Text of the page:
It’s easy to procrastinate when you’re pursuing an online graduate degree in communications. Sure, you have deadlines, but you are not required to be in class at a particular time or day each week. One of the best things you can do to set yourself up for success is to make a commitment to not procrastinate – even when you think you have a good reason to do so. Note: Convincing yourself that you work better under pressure is not a valid reason.
Despite how much you try to rationalize it, “Procrastination has a large element of irrationality about it. We put off dealing with difficult things because we just cannot be bothered with them now or because we have more interesting things with which to occupy ourselves.”
So, how do you avoid procrastinating? Here are a few tips:
Create a sense of urgency by identifying deadlines and making them visible. I find it’s best to write deadlines on a calendar at home. If you’re addicted to your phone or tablet, try scheduling your deadlines on your calendar and sync them to multiple devices.
Make a to-do list.
If you already use lists at work or home, this should be easy to integrate into your planning. Adam Savage of the show MythBusters is an avid proponent of lists to execute projects. He explains, “Breaking something into its constituent parts will help you organize your thoughts, but it can also force you to confront the depth of your ignorance or the hugeness of the tasks. That’s OK. The project may be the lion, but the list is your whip.” Don’t let the list intimidate you!
Divide and conquer.
Sometimes referred to as the “salami slice method,” this strategy “breaks a large job into smaller chunks and demolishes one chunk at each sitting.” By breaking projects into manageable parts, you increase your ability to define short-term goals that align with your long-term project deadline. In my experience, this strategy helps me get started on the project and makes it easier to move to each subsequent phase.
Tackle the big tasks first.
In strategic communication, everything starts with research. You will know when your final project is due on the first day of each class. Be sure to allot plenty of time in the first few weeks for research, as it generally time-intensive. The more research and outlining you can get done, the easier writing the final paper will be.
Make a schedule and stick to it.
All of the courses in the online MS Communication program are setup the same, which allows you to create a weekly schedule and stick to it from class to class. This makes creating a routine easy. Each week you will be expected to generate a thoughtful discussion post based on your readings by Wednesday, and you will also need to respond to your classmates’ posts later in the week. Knowing this, you can schedule days for reading and days for posting. The remainder of the week should be used for working on projects. Don’t forget to give yourself a day or two off to recharge!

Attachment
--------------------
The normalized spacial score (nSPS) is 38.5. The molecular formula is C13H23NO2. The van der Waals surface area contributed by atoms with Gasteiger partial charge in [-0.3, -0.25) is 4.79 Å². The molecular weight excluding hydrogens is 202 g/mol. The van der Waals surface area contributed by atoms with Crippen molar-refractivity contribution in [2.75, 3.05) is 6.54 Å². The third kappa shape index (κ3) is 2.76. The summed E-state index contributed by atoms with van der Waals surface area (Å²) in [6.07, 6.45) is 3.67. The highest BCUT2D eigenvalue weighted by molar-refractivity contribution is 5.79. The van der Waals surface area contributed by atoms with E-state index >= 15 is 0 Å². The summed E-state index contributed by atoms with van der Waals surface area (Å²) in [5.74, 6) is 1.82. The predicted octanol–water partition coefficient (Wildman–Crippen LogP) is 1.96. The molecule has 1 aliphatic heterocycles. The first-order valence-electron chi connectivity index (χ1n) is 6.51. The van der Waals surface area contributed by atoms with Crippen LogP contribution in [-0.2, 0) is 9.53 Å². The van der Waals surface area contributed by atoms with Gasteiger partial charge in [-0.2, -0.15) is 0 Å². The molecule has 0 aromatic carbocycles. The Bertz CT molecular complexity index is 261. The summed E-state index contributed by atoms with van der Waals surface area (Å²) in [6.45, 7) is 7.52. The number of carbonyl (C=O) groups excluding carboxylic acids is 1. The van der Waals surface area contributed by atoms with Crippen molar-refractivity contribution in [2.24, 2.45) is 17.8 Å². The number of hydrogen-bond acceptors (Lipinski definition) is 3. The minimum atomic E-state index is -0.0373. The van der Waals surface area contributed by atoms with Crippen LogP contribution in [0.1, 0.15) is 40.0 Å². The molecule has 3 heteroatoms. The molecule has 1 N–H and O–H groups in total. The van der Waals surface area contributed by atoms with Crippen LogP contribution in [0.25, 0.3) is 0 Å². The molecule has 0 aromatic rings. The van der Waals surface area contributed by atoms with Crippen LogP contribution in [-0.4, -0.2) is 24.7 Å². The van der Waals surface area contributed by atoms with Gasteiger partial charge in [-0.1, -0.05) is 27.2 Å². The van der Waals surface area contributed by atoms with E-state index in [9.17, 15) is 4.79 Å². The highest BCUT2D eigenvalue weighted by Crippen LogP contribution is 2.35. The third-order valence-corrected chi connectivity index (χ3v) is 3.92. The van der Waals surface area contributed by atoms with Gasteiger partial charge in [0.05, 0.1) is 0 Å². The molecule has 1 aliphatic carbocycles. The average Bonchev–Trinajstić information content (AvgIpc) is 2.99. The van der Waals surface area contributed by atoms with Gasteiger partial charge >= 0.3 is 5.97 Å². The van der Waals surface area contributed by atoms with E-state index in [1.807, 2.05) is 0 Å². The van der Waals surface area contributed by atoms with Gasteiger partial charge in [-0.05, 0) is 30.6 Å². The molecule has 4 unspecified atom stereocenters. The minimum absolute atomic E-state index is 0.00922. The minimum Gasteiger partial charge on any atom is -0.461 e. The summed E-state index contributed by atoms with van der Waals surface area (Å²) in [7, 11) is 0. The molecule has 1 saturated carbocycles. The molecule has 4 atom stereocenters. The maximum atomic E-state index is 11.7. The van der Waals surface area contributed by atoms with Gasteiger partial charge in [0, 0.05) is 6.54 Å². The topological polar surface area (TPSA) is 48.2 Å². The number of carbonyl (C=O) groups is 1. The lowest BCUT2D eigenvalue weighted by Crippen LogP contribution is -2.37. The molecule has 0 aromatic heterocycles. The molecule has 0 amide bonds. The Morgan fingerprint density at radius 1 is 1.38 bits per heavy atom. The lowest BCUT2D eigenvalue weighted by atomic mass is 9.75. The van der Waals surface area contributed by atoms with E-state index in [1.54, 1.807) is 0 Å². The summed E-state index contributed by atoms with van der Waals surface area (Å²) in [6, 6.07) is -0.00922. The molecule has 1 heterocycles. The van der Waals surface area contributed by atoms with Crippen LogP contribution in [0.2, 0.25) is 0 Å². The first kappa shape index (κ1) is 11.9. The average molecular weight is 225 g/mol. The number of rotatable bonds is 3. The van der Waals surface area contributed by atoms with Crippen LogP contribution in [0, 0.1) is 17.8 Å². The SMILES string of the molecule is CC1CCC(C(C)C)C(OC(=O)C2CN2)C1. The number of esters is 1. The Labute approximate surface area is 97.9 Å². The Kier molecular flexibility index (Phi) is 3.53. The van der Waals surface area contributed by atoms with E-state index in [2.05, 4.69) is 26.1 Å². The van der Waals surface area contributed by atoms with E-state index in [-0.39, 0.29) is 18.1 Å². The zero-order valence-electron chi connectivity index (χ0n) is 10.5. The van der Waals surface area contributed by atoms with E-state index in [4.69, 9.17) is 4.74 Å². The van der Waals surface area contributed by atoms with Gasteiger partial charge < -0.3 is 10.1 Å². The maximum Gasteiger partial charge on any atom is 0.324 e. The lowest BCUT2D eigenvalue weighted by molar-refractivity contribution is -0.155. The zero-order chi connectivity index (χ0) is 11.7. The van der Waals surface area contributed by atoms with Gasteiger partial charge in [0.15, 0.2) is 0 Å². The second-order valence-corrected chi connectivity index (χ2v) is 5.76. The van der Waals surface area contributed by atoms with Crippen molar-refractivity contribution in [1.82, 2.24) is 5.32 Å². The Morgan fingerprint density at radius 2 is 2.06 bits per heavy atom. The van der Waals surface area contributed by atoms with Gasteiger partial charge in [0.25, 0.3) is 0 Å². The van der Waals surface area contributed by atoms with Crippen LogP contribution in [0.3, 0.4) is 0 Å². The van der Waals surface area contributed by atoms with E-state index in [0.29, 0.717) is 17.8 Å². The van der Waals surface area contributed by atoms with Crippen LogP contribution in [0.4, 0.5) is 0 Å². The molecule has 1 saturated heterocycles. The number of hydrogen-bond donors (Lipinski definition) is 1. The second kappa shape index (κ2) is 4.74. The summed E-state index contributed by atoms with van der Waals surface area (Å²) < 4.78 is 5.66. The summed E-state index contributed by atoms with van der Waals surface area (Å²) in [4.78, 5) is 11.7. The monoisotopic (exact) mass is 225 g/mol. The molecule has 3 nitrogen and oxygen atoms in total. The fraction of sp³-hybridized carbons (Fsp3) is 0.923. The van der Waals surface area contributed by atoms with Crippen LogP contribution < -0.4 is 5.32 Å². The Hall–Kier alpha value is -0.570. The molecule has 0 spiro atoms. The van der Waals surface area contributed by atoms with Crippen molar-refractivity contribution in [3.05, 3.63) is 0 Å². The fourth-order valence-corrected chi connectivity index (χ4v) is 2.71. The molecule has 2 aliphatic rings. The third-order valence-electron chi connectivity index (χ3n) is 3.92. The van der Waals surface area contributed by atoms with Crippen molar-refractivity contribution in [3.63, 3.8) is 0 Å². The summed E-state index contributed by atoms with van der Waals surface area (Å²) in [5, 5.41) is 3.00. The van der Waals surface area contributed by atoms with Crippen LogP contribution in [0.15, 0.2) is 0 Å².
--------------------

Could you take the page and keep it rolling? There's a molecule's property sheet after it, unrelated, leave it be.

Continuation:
Choosing to go back to graduate school is a serious time commitment. You should expect to spend 12-25 hours per week on coursework. That means you won’t make every happy hour, and you will probably spend more than a few weekends inside. Finding small ways to reward yourself throughout the process is an easy way to stay on track.
If you’re considering going back to school, I urge you to go ahead and make the commitment to manage your time wisely. Remember, “Your ability to overcome procrastination and to get the job done on schedule can make all the difference between success and failure.”
Jones, Lyndon; Loftus, Paul (2009). Time Well Spent: Getting Things Done Through Effective Time Management. London: Kogan Page, 52-3. Retrieved from http://Purdue.eblib.com/patron/FullRecord.aspx?p=473887 (accessed July 04, 2016)
Jones, Lyndon; Loftus, Paul (2009). Time Well Spent: Getting Things Done Through Effective Time Management. London: Kogan Page, 57. Retrieved from http://Purdue.eblib.com/patron/FullRecord.aspx?p=473887 (accessed July 04, 2016)
Tracy, Brian (2014). Time Management. Saranac Lake, NY, USA: AMACOM Books, 67. Retrieved from http://site.ebrary.com/lib/purdue/detail.action?docID=10821818 (accessed July 04, 2016)
Jane Siggelko is a student in Purdue’s online Master of Science in Communication degree program. The program can be completed in just 20 months and covers numerous topics critical for advancement in the communication industry, including crisis communication, social media engagement, focus group planning and implementation, survey design and survey analysis, public relations theory, professional writing, and communication ethics.
*The views and opinions expressed are of the author and do not represent the Brian Lamb School of Communication.